Hierarchy of Company Meetings

There are different types of meetings held by or in a company from time to time. These meetings are explained below.

Shareholders meetings

Shareholders or owners of a company meet through either Annual General Meetings (“AGMs”) or Extraordinary General Meetings (“EGMs”). During these meetings shareholders make decisions that affect the company. Usually the board of directors accounts to and makes proposals and the shareholders approve or reject the proposals.

Section 167 of the Company and Business Entities Act (Chapter 24:31), (“the COBE Act”) or “the Act” provides for AGMs which should be held once in every 12 months. According to section 167(5) of the Act the following business is to be transacted at a company’s AGM:

l Electing board members who are elected at that time,

l Setting or approving compensation (emoluments, salaries) to directors,

l Reviewing the report on the board’s role and responsibilities,

l Considering audited financial statements and the auditors’ report,

l Appointment of external auditors,

l Reviewing the board’s recommendations and actions authorising any distributions or relating to issuance of bonds or other borrowings by the company.

Section 168 of the COBE Act provides for the convening of an EGM. This meeting usually deals with urgent issues requiring shareholder decision making and are usually urgent such that they cannot wait for an AGM.

Directors meetings

main board

These are common in that directors of a company meet as a board to make decisions collegially. Usually management accounts to and makes proposals to the board seeking approvals from the board.

The directors are appointed by the shareholders. The board is expected to play an oversight role over the company especially over policies, strategies, governance, and other issues. The majority of directors are usually non — executive (not employees of the company) and the minority are executive directors (employees of the company such as chief executive officer, managing director, chief operating officer, finance director, operations director). Board meetings are held at least once every quarter (3 months).

Board committees

Depending on size and other considerations the board of directors may have sub committees of the board made up of directors and chaired by a non- executive director. These sub-committees have specific terms of reference and the board normally delegates issues and requires the sub-committee to look at certain issues in detail and then make recommendations to the main board.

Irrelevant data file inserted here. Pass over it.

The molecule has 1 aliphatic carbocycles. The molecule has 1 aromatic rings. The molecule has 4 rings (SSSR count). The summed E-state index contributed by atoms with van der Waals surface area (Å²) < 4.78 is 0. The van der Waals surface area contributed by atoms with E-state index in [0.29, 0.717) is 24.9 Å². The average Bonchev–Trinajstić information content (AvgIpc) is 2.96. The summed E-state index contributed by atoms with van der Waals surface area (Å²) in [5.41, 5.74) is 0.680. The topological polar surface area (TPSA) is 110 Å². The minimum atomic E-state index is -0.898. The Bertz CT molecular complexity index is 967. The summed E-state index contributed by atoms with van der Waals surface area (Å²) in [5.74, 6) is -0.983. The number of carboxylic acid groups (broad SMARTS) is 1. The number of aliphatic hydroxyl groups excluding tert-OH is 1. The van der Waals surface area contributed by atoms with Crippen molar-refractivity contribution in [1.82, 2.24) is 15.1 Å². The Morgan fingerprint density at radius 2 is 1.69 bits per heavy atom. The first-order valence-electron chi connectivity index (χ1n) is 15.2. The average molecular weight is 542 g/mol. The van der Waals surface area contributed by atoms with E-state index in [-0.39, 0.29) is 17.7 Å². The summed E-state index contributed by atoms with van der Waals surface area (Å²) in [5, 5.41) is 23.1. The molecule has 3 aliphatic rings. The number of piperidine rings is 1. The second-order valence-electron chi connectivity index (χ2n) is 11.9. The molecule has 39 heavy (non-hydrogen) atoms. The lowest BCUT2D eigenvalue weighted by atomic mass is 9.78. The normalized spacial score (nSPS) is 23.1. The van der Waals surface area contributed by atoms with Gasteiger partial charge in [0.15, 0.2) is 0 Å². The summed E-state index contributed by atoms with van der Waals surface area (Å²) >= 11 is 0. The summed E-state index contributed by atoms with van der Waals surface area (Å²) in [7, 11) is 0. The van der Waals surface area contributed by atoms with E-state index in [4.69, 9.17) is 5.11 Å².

Such committees may include audit committee, finance committee, risk committee, technical committee, operations committee, assets and liabilities committee, human resource committee, etc. They take various forms.

Management meetings

These take different forms depending on the size and structure of the company. A company can hold senior or executive management meetings made up of senior management or executives of the company and the meetings are usually chaired by the head of the company i.e. chief executive, managing director or general manager. These meetings can be held every week, fortnight or month and deal with high level issues such as operationalising board decisions, coming up with policy and strategy proposals to the board.

Below the executive management meeting can be a management meeting attended by all managerial employees and chaired by the head of the company. These can be held every month for example.

Departmental meetings

Departmental meetings involve the head of a department or function such as operations, production, marketing, business development, finance, human resources, etc., meeting his or her departmental team which may involve managerial employees only or also include non-managerial employees.

Works council meetings

These meetings are held by representatives of non-managerial employees or staff (workers’ committee) and representatives of management, usually in equal numbers and chaired by senior managerial employees. Members of the workers’ committee who attend such meetings may include the chairperson, vice chairperson, secretary or some committee members. On the managerial side it is common for example for the head of human resources, finance and operations to attend.

The purpose of the meeting is to deal with common issues such as staff welfare, making the workplace better, improving company performance, etc. Depending on how the meetings are held or used they can be constructive or corrosive.

Workers’ committee meetings

The workers’ committee represents the interests of the employees. The office bearers are elected by the employees from time to time depending on the committee’s constitution.

The representatives champion staff issues and engage management to resolve issues. The representatives also take important messages from management and convey to staff. It is also common to find the workers’ committee playing a role in staff disciplinary proceedings.

This simplified article is for general information purposes only and does not constitute the writer’s professional advice.

Godknows Hofisi, LLB(UNISA), B Acc (UZ), CA(Z), MBA(EBS,UK) is a legal practitioner / conveyancer with a local law firm, chartered accountant, registered tax accountant, insolvency practitioner, consultant in deal structuring and tax and is an experienced director including as chairperson. He writes in his personal capacity and can be contacted on +263 772 246 900 or [email protected]

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